Language Selection

English French German Italian Portuguese Spanish

OOo

UK Cabinet Office Says “Hello, You Must be Going” to ODF

Filed under
LibO
OOo

Technological evolution is famous for obsoleting wonders created just a few years before. Sometimes new developments moot the fiercest battles between competitors as well. That seemed to be the case last week, when Microsoft announced its Azure Cloud Switch (ACS), a cross-platform modular operating system for data center networking built on…(wait for it)…Linux, the open source software assailed by the company’s prior CEO as a communist cancer.

It also saw the UK Cabinet Office announce its detailed plans for transitioning to the support of the OpenDocument Format (ODF), a document format that was just as fiercely opposed by Microsoft in the most hard-fought standards war in decades. But at the same time, the Cabinet Office announced its commitment to work towards making document formats as close to obsolete as possible.

Read more

Dutch Standards Board mulls making ODF mandatory

Filed under
LibO
OOo

The Standardisation Board of the Netherlands wants to make the use of the Open Document Format mandatory for Dutch public administrations. ODF is one of the required ICT standards in the Netherlands, following a policy dating from 2007. However, the document format is ignored by most. This should change, said Nico Westpalm van Hoorn, the chairman of the standards board, speaking on Tuesday at the ODF Plugfest in The Hague.

Read more

UK government publishes ODF guidance

Filed under
LibO
OOo

The UK government on 7 September published recommendations and guidelines on the use and implementation of ODF, the Open Document Format. The compendium is authoritative, from its general introduction to the recommendations on procurement, a guide on integration of ODF with enterprise software, software that allows collaborating on documents and a review of ODF’s change tracking features.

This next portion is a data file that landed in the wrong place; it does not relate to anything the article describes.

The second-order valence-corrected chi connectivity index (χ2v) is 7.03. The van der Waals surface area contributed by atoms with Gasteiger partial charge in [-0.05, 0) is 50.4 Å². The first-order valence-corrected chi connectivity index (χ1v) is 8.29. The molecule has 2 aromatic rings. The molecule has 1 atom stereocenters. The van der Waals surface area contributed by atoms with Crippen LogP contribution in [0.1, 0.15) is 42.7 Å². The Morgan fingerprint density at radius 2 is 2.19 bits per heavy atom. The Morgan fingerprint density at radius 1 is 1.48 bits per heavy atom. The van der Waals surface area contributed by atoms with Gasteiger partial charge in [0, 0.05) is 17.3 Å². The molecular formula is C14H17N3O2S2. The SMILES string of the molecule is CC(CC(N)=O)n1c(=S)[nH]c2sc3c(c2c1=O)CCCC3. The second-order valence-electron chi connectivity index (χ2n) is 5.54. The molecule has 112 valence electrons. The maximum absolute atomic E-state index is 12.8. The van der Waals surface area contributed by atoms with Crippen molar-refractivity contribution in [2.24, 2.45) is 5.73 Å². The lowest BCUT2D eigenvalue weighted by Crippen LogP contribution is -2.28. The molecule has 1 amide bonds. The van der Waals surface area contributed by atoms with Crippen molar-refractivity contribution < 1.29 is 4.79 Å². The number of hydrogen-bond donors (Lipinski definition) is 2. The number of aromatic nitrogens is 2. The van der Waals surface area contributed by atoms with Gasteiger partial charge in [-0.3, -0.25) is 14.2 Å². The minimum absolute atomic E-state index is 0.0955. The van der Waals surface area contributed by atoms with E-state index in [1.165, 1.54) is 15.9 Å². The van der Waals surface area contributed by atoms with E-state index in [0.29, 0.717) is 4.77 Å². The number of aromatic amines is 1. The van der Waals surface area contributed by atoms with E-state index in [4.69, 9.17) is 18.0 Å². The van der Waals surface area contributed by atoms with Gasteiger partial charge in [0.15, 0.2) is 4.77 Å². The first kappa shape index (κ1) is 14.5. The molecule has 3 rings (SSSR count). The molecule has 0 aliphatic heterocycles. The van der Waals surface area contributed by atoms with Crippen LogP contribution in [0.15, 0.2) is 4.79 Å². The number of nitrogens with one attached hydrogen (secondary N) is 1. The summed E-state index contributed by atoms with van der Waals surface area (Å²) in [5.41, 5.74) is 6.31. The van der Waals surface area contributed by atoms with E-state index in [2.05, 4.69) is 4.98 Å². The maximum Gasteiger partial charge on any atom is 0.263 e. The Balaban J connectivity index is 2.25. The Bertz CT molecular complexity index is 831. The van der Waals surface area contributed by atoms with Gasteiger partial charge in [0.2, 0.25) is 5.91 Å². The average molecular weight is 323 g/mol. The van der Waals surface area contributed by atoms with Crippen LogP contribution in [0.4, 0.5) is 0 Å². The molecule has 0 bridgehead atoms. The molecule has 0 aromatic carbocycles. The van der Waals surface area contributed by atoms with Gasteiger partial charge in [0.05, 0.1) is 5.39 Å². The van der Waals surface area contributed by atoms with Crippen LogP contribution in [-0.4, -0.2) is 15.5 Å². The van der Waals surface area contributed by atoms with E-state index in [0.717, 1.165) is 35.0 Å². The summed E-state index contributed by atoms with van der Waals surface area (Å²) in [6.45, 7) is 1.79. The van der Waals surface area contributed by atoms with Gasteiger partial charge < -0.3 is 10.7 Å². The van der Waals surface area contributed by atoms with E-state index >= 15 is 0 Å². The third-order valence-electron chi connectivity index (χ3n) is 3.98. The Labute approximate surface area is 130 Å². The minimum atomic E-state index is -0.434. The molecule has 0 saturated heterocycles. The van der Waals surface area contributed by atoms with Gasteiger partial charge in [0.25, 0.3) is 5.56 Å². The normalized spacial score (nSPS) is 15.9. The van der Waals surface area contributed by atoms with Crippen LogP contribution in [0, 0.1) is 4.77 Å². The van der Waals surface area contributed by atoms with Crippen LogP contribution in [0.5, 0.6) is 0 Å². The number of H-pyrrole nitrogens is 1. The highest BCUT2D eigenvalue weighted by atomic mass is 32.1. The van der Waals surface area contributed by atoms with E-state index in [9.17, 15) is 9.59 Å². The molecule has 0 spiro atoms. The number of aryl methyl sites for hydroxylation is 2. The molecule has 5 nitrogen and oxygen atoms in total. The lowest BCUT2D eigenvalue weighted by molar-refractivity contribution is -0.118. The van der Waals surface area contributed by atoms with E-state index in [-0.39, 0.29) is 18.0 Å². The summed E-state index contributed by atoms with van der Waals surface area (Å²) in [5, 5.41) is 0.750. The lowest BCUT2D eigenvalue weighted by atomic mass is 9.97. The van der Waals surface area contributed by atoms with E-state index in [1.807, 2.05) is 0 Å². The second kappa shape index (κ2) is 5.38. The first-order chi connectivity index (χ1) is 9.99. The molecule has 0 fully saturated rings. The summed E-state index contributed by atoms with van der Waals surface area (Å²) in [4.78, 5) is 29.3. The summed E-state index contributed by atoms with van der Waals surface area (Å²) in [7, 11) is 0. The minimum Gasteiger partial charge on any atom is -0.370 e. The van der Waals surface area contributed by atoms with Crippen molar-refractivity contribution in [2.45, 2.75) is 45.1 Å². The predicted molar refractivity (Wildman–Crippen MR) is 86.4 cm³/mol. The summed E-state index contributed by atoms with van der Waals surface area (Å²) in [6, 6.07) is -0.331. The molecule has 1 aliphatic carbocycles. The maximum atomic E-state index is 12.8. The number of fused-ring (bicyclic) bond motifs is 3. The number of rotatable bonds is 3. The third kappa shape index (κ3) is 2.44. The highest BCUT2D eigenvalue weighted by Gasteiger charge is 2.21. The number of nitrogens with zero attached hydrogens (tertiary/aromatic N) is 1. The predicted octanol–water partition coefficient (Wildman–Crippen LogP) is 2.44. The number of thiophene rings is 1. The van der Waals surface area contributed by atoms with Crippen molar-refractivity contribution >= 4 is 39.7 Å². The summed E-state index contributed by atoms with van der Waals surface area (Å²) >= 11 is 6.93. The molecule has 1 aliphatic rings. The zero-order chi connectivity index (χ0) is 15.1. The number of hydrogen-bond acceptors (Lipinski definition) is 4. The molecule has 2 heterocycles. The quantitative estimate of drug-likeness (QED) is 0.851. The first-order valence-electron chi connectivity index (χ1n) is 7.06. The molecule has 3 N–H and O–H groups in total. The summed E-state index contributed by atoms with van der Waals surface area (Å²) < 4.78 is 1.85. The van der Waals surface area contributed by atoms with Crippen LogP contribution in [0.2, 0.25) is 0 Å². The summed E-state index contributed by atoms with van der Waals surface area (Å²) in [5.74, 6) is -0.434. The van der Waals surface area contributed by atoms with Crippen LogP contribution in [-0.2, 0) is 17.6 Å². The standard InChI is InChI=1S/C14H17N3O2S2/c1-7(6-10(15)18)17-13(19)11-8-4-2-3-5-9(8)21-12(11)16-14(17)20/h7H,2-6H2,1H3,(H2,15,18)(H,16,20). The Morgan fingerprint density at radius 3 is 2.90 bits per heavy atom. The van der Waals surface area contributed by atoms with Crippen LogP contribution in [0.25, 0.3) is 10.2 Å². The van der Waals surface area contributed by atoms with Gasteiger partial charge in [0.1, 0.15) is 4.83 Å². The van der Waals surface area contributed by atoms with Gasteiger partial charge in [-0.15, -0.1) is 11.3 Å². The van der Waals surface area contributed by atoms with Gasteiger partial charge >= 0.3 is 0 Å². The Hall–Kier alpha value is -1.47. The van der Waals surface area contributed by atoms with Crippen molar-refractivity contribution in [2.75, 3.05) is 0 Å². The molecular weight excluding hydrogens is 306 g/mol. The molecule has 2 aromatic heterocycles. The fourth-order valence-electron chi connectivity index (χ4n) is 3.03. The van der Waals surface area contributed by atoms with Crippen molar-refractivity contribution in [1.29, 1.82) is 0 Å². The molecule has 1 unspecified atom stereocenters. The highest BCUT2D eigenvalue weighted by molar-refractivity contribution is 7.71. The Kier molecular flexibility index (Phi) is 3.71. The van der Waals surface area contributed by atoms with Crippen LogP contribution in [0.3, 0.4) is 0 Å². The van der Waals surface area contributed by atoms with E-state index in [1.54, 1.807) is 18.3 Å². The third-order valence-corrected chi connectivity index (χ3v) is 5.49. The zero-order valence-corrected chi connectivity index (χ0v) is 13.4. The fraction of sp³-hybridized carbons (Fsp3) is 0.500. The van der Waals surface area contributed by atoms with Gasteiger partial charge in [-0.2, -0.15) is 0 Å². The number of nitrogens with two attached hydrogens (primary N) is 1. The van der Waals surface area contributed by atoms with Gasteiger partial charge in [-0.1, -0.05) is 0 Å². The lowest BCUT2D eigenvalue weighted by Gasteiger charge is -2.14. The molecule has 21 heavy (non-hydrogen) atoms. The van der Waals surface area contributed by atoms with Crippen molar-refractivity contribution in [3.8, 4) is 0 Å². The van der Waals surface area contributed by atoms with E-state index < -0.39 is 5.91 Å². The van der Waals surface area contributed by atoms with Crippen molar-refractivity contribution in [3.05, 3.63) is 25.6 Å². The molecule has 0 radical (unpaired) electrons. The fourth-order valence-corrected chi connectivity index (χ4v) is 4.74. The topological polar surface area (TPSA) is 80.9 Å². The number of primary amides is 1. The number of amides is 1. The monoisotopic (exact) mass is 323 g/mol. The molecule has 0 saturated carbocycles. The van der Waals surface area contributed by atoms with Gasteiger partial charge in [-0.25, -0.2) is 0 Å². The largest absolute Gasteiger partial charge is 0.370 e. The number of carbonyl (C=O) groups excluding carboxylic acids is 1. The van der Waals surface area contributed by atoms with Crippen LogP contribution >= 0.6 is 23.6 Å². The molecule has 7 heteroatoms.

Read more

Microsoft vs OpenOffice in Pesaro: first, let’s recap

Filed under
Microsoft
OOo

Pesaro is a town of about 100 thousands people on the northern adriatic coast of Italy. Its Public Administration has been facing lots of critics from Free/Open Source software supporters because, in the last five years, it changed twice the same, important part of its ICT infrastructure. Both those changes bring consequences and open issues, both for the critics and for Pesaro, that have had little or no coverage at all so far, especially outside Italy (1). Before talking about them, however, it is necessary to summarize what happened.

Read more

Why you should ditch OpenOffice and use the free LibreOffice suite

Filed under
LibO
OOo

OpenOffice was the first big, mainstream free software competitor to Microsoft Office, and because of that, it still has mainstream name recognition—which is a problem.

Developers have almost all moved to LibreOffice, the spiritual successor to OpenOffice. But OpenOffice continues to be operated as its own project, seeing little development and only drawing potential LibreOffice users to a defunct piece of software.

Read more

Is Office 365 cheaper than OpenOffice and open source?

Filed under
LibO
Microsoft
OOo

Indeed, Microsoft's marketing team published a press release recently saying Office 365 is about 80% cheaper compared to the open source office suite, OpenOffice - with the figures stemming from reports in Italy and the City Council of Pesaro. The Redmond giant claims that to roll out Open Office, Pesaro incurred a one off cost of about €300,000 and had lots of problems with document formatting.

But equally how would you convince a public sector organisation to migrate to your cloud services instead of using 'expensive' open source software?

The obvious way would be to present a case study from a similar organisation together with a well written report commissioned to an "independent" consultancy firm. At this point your future customer has all the data and justifications required to sign on the dotted line.